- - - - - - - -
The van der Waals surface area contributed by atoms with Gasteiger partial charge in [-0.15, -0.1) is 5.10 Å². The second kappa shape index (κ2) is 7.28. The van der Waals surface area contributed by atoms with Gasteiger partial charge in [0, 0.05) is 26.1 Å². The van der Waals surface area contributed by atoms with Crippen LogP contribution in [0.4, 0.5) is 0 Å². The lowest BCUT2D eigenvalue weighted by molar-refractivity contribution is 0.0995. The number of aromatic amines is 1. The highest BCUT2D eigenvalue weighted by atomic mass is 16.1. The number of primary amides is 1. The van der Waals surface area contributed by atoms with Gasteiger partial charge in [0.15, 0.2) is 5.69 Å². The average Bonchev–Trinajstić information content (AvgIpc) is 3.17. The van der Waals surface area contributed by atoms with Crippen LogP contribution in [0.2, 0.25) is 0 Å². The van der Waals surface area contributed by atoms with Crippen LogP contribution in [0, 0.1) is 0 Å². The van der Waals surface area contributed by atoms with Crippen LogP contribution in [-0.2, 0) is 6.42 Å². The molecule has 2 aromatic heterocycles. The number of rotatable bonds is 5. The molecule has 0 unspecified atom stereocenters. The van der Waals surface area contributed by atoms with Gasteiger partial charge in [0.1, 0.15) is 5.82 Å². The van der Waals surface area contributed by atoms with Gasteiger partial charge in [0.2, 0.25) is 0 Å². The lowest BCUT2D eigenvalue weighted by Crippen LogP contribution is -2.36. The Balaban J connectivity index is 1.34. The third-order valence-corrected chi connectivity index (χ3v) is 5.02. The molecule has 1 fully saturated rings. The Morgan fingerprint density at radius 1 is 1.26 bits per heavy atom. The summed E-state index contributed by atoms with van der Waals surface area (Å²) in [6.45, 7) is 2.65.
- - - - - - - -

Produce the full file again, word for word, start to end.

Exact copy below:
The van der Waals surface area contributed by atoms with Gasteiger partial charge in [-0.15, -0.1) is 5.10 Å². The second kappa shape index (κ2) is 7.28. The van der Waals surface area contributed by atoms with Gasteiger partial charge in [0, 0.05) is 26.1 Å². The van der Waals surface area contributed by atoms with Crippen LogP contribution in [0.4, 0.5) is 0 Å². The lowest BCUT2D eigenvalue weighted by molar-refractivity contribution is 0.0995. The number of aromatic amines is 1. The highest BCUT2D eigenvalue weighted by atomic mass is 16.1. The number of primary amides is 1. The van der Waals surface area contributed by atoms with Gasteiger partial charge in [0.15, 0.2) is 5.69 Å². The average Bonchev–Trinajstić information content (AvgIpc) is 3.17. The van der Waals surface area contributed by atoms with Crippen LogP contribution in [0.2, 0.25) is 0 Å². The van der Waals surface area contributed by atoms with Crippen LogP contribution in [0, 0.1) is 0 Å². The van der Waals surface area contributed by atoms with Crippen LogP contribution in [-0.2, 0) is 6.42 Å². The molecule has 2 aromatic heterocycles. The number of rotatable bonds is 5. The molecule has 0 unspecified atom stereocenters. The van der Waals surface area contributed by atoms with Gasteiger partial charge in [0.1, 0.15) is 5.82 Å². The van der Waals surface area contributed by atoms with Gasteiger partial charge in [0.2, 0.25) is 0 Å². The lowest BCUT2D eigenvalue weighted by Crippen LogP contribution is -2.36. The Balaban J connectivity index is 1.34. The third-order valence-corrected chi connectivity index (χ3v) is 5.02. The molecule has 1 fully saturated rings. The Morgan fingerprint density at radius 1 is 1.26 bits per heavy atom. The summed E-state index contributed by atoms with van der Waals surface area (Å²) in [6.45, 7) is 2.65.